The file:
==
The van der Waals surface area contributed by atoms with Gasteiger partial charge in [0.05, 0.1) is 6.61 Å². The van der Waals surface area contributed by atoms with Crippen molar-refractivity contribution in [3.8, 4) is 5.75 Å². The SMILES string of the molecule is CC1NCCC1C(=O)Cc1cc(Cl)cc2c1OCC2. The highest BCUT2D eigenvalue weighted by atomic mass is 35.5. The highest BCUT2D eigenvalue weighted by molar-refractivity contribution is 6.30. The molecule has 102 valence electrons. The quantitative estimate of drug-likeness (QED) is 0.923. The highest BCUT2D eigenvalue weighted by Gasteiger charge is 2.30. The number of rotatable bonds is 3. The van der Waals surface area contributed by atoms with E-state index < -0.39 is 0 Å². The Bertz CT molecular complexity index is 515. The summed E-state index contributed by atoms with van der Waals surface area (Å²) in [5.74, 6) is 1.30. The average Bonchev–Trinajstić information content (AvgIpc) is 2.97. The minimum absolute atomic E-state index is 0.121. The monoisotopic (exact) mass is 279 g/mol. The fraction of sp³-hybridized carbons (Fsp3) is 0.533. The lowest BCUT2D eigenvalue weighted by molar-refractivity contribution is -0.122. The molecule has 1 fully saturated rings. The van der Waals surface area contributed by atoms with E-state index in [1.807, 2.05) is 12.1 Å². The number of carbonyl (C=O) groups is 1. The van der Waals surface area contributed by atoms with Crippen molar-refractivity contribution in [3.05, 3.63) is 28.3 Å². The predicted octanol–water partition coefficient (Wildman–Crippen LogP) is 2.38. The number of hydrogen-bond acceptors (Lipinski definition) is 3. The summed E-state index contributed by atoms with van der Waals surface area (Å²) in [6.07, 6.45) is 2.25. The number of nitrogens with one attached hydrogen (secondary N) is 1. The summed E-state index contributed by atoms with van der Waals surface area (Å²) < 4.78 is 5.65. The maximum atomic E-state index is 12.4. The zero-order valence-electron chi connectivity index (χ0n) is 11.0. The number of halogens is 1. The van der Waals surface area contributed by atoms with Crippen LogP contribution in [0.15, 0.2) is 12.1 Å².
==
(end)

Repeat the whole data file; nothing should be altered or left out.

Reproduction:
The van der Waals surface area contributed by atoms with Gasteiger partial charge in [0.05, 0.1) is 6.61 Å². The van der Waals surface area contributed by atoms with Crippen molar-refractivity contribution in [3.8, 4) is 5.75 Å². The SMILES string of the molecule is CC1NCCC1C(=O)Cc1cc(Cl)cc2c1OCC2. The highest BCUT2D eigenvalue weighted by atomic mass is 35.5. The highest BCUT2D eigenvalue weighted by molar-refractivity contribution is 6.30. The molecule has 102 valence electrons. The quantitative estimate of drug-likeness (QED) is 0.923. The highest BCUT2D eigenvalue weighted by Gasteiger charge is 2.30. The number of rotatable bonds is 3. The van der Waals surface area contributed by atoms with E-state index < -0.39 is 0 Å². The Bertz CT molecular complexity index is 515. The summed E-state index contributed by atoms with van der Waals surface area (Å²) in [5.74, 6) is 1.30. The average Bonchev–Trinajstić information content (AvgIpc) is 2.97. The minimum absolute atomic E-state index is 0.121. The monoisotopic (exact) mass is 279 g/mol. The fraction of sp³-hybridized carbons (Fsp3) is 0.533. The lowest BCUT2D eigenvalue weighted by molar-refractivity contribution is -0.122. The molecule has 1 fully saturated rings. The van der Waals surface area contributed by atoms with E-state index in [1.807, 2.05) is 12.1 Å². The number of carbonyl (C=O) groups is 1. The van der Waals surface area contributed by atoms with Crippen molar-refractivity contribution in [3.05, 3.63) is 28.3 Å². The predicted octanol–water partition coefficient (Wildman–Crippen LogP) is 2.38. The number of hydrogen-bond acceptors (Lipinski definition) is 3. The summed E-state index contributed by atoms with van der Waals surface area (Å²) in [6.07, 6.45) is 2.25. The number of nitrogens with one attached hydrogen (secondary N) is 1. The summed E-state index contributed by atoms with van der Waals surface area (Å²) < 4.78 is 5.65. The maximum atomic E-state index is 12.4. The zero-order valence-electron chi connectivity index (χ0n) is 11.0. The number of halogens is 1. The van der Waals surface area contributed by atoms with Crippen LogP contribution in [0.15, 0.2) is 12.1 Å².